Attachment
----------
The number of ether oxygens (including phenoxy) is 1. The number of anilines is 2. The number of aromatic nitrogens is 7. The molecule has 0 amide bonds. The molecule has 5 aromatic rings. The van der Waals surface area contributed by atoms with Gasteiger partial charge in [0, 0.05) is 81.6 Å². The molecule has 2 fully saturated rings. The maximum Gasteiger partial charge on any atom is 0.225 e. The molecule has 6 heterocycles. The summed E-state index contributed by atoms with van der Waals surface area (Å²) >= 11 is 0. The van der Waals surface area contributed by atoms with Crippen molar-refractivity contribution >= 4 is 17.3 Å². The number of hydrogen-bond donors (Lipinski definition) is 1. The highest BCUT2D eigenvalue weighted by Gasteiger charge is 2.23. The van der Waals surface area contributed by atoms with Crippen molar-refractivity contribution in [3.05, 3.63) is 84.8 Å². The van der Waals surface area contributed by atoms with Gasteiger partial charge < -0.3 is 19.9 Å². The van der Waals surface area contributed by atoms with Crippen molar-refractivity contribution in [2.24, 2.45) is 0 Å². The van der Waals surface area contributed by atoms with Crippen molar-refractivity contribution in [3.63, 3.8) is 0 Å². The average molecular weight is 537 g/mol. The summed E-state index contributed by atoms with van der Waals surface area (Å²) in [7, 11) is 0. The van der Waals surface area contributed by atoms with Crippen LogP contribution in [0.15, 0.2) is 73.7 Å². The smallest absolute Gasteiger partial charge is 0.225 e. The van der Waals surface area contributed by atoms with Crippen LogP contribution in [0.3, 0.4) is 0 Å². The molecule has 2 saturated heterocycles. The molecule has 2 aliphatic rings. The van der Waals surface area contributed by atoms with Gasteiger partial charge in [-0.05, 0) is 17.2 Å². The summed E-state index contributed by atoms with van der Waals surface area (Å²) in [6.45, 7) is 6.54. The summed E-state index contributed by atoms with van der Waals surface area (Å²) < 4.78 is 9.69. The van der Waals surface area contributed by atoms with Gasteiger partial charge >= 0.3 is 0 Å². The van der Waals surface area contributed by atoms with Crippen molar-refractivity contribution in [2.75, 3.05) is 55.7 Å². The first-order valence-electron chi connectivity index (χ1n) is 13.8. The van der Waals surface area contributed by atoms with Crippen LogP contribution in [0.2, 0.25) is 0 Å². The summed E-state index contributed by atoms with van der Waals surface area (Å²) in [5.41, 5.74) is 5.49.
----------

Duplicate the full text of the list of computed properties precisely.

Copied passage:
The number of ether oxygens (including phenoxy) is 1. The number of anilines is 2. The number of aromatic nitrogens is 7. The molecule has 0 amide bonds. The molecule has 5 aromatic rings. The van der Waals surface area contributed by atoms with Gasteiger partial charge in [0, 0.05) is 81.6 Å². The molecule has 2 fully saturated rings. The maximum Gasteiger partial charge on any atom is 0.225 e. The molecule has 6 heterocycles. The summed E-state index contributed by atoms with van der Waals surface area (Å²) >= 11 is 0. The van der Waals surface area contributed by atoms with Crippen molar-refractivity contribution >= 4 is 17.3 Å². The number of hydrogen-bond donors (Lipinski definition) is 1. The highest BCUT2D eigenvalue weighted by Gasteiger charge is 2.23. The van der Waals surface area contributed by atoms with Crippen molar-refractivity contribution in [3.05, 3.63) is 84.8 Å². The van der Waals surface area contributed by atoms with Gasteiger partial charge < -0.3 is 19.9 Å². The van der Waals surface area contributed by atoms with Crippen molar-refractivity contribution in [2.24, 2.45) is 0 Å². The van der Waals surface area contributed by atoms with Crippen molar-refractivity contribution in [3.63, 3.8) is 0 Å². The average molecular weight is 537 g/mol. The summed E-state index contributed by atoms with van der Waals surface area (Å²) in [7, 11) is 0. The van der Waals surface area contributed by atoms with Crippen LogP contribution in [0.15, 0.2) is 73.7 Å². The smallest absolute Gasteiger partial charge is 0.225 e. The van der Waals surface area contributed by atoms with Crippen LogP contribution in [0.3, 0.4) is 0 Å². The molecule has 2 saturated heterocycles. The molecule has 2 aliphatic rings. The van der Waals surface area contributed by atoms with Gasteiger partial charge in [-0.05, 0) is 17.2 Å². The summed E-state index contributed by atoms with van der Waals surface area (Å²) in [6.45, 7) is 6.54. The summed E-state index contributed by atoms with van der Waals surface area (Å²) < 4.78 is 9.69. The van der Waals surface area contributed by atoms with Gasteiger partial charge >= 0.3 is 0 Å². The van der Waals surface area contributed by atoms with Crippen molar-refractivity contribution in [2.75, 3.05) is 55.7 Å². The first-order valence-electron chi connectivity index (χ1n) is 13.8. The van der Waals surface area contributed by atoms with Crippen LogP contribution in [0.2, 0.25) is 0 Å². The summed E-state index contributed by atoms with van der Waals surface area (Å²) in [5.41, 5.74) is 5.49.